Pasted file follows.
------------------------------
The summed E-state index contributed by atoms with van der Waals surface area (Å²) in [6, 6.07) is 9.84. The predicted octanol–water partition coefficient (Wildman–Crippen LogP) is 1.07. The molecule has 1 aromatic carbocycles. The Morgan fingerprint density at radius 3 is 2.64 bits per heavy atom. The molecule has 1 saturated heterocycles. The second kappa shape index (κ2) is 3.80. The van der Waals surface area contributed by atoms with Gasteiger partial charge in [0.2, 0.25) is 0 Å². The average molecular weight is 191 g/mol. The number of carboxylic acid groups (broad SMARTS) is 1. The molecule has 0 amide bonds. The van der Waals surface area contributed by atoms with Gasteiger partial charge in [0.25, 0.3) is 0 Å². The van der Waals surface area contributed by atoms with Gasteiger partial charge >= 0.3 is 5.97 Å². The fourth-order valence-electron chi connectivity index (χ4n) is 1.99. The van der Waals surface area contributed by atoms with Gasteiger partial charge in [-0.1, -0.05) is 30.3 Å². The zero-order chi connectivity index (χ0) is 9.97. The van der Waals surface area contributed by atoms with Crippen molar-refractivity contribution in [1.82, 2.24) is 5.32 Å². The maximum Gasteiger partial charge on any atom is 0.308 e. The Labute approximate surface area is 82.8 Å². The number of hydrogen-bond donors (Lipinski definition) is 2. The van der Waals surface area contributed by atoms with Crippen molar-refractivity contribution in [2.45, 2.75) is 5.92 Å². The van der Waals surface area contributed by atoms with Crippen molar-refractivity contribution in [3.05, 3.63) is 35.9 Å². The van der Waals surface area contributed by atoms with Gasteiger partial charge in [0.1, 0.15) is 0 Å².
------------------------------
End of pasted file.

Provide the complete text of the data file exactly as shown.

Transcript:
The summed E-state index contributed by atoms with van der Waals surface area (Å²) in [6, 6.07) is 9.84. The predicted octanol–water partition coefficient (Wildman–Crippen LogP) is 1.07. The molecule has 1 aromatic carbocycles. The Morgan fingerprint density at radius 3 is 2.64 bits per heavy atom. The molecule has 1 saturated heterocycles. The second kappa shape index (κ2) is 3.80. The van der Waals surface area contributed by atoms with Gasteiger partial charge in [0.2, 0.25) is 0 Å². The average molecular weight is 191 g/mol. The number of carboxylic acid groups (broad SMARTS) is 1. The molecule has 0 amide bonds. The van der Waals surface area contributed by atoms with Gasteiger partial charge in [0.25, 0.3) is 0 Å². The van der Waals surface area contributed by atoms with Gasteiger partial charge >= 0.3 is 5.97 Å². The fourth-order valence-electron chi connectivity index (χ4n) is 1.99. The van der Waals surface area contributed by atoms with Gasteiger partial charge in [-0.1, -0.05) is 30.3 Å². The zero-order chi connectivity index (χ0) is 9.97. The van der Waals surface area contributed by atoms with Crippen molar-refractivity contribution in [1.82, 2.24) is 5.32 Å². The maximum Gasteiger partial charge on any atom is 0.308 e. The Labute approximate surface area is 82.8 Å². The number of hydrogen-bond donors (Lipinski definition) is 2. The van der Waals surface area contributed by atoms with Crippen molar-refractivity contribution in [2.45, 2.75) is 5.92 Å². The van der Waals surface area contributed by atoms with Crippen molar-refractivity contribution in [3.05, 3.63) is 35.9 Å². The van der Waals surface area contributed by atoms with Gasteiger partial charge in [0.1, 0.15) is 0 Å².